Electronics are not like other materials. They can be toxic and even radioactive, and they don’t break down in the open world as other products do. Therefore, states Albert Boufarah, CEO of SAMR Inc. in Lakewood, NJ, recycling electronics is very important for protecting human health and the environment. However, most people recycle their electronics improperly. There are some things that you should know before you throw your old electronic device into any old disposal bin:
- Some e-waste contains heavy metals such as lead and cadmium, which can cause serious health problems.
- Electronics typically contain precious resources such as copper or gold, which can be reused in new products if recycled properly.
- Improper disposal of e-waste creates several serious social problems.
This is why it is important to recycle your e-waste properly, both for the health of the environment as well as for you and your family. Here are some tips on how to do that.
Take It to a Recycler
When it comes to recycling your e-waste, a specialized electronic recycling facility is the ideal destination. They know how to process your obsolete electronics properly and can extract all of the essential materials for reuse. Furthermore, a licensed & certified computer recycler like SAMR Inc. will provide you the assurance of thorough data destruction, which you will not find through other means.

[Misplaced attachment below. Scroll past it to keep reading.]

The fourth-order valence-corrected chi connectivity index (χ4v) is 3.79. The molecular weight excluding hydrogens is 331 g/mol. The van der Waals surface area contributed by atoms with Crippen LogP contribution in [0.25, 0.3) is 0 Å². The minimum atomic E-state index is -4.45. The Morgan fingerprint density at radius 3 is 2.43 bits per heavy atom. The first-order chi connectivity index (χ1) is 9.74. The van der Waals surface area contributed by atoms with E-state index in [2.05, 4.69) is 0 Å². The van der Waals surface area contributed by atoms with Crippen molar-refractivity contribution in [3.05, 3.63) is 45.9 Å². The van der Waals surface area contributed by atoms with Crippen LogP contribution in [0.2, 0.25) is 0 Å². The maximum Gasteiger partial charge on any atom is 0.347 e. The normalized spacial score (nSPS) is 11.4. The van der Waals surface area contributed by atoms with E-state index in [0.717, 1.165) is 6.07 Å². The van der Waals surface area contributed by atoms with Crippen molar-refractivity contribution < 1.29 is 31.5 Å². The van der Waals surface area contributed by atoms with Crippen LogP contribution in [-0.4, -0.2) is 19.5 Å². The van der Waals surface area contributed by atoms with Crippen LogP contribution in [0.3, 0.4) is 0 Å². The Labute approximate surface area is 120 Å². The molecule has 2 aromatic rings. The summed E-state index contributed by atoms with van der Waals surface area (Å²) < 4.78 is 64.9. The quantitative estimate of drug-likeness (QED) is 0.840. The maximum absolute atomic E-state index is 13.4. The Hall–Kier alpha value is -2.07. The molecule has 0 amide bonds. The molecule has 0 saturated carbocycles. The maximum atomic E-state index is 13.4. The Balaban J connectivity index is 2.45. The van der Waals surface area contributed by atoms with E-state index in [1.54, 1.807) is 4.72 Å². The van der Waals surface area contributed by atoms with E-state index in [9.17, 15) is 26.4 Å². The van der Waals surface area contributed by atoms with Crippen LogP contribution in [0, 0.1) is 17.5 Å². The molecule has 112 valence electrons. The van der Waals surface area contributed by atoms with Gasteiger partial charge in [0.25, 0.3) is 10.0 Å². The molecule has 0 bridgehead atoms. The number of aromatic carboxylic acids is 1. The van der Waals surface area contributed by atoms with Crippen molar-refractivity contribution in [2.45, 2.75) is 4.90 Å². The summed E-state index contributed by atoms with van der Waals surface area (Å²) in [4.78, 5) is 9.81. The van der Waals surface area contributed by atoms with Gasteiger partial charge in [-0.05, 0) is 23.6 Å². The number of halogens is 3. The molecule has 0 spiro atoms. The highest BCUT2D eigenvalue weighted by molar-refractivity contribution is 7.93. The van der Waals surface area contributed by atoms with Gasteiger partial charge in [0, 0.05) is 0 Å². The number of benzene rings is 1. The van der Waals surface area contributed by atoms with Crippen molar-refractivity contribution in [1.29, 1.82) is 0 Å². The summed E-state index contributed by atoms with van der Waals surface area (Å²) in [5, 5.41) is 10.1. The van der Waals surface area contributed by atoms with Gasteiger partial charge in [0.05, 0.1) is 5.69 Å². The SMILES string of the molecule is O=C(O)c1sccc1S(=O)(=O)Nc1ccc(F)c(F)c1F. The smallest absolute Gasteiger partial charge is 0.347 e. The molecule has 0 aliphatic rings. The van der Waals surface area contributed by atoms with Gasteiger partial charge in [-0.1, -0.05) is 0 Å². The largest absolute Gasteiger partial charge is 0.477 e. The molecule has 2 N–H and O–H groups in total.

Every State Has Recycling Rules
Every state has its own set of recycling regulations and laws to protect human health and the environment from potential damage caused by electronics that are not disposed of properly. They vary from one state to another but generally require that large reputable recyclers dispose of your e-waste properly, provide safe working conditions for their employees: some take it a step further and call on manufacturers to do their part in recycling & repurposing their own devices. So before you try and recycle your old electronics on your own, make sure it is allowed where you live.
Don’t Throw It Out with Your Regular Trash
Putting your old electronics in the regular trash means they will likely end up at a landfill, where they will sit untouched exposed to the elements before deteriorating. Landfills are full of harmful chemicals that leech into groundwater, says Albert Boufarah, CEO of SAMR Inc., contaminating drinking water sources all over the world.
Recycle Your Device with a Local Recycling Program
Many cities hold collection drives throughout the year specifically for electronics recycling. Check out your local paper’s website for more info on when and where you can dispose of your e-waste in an ethical manner that won’t damage the environment.
Recycling the Right Way
We’re only scratching the surface on ways that you can make a difference in recycling your unwanted devices. There are plenty of other options, but hopefully, these few tips will help you next time you need to recycle your e-waste. Remember that recycling an item is more financially efficient than buying new materials to produce something: this approach ultimately helps us all to preserve resources and save money in the long term.
By Jaime Cartwright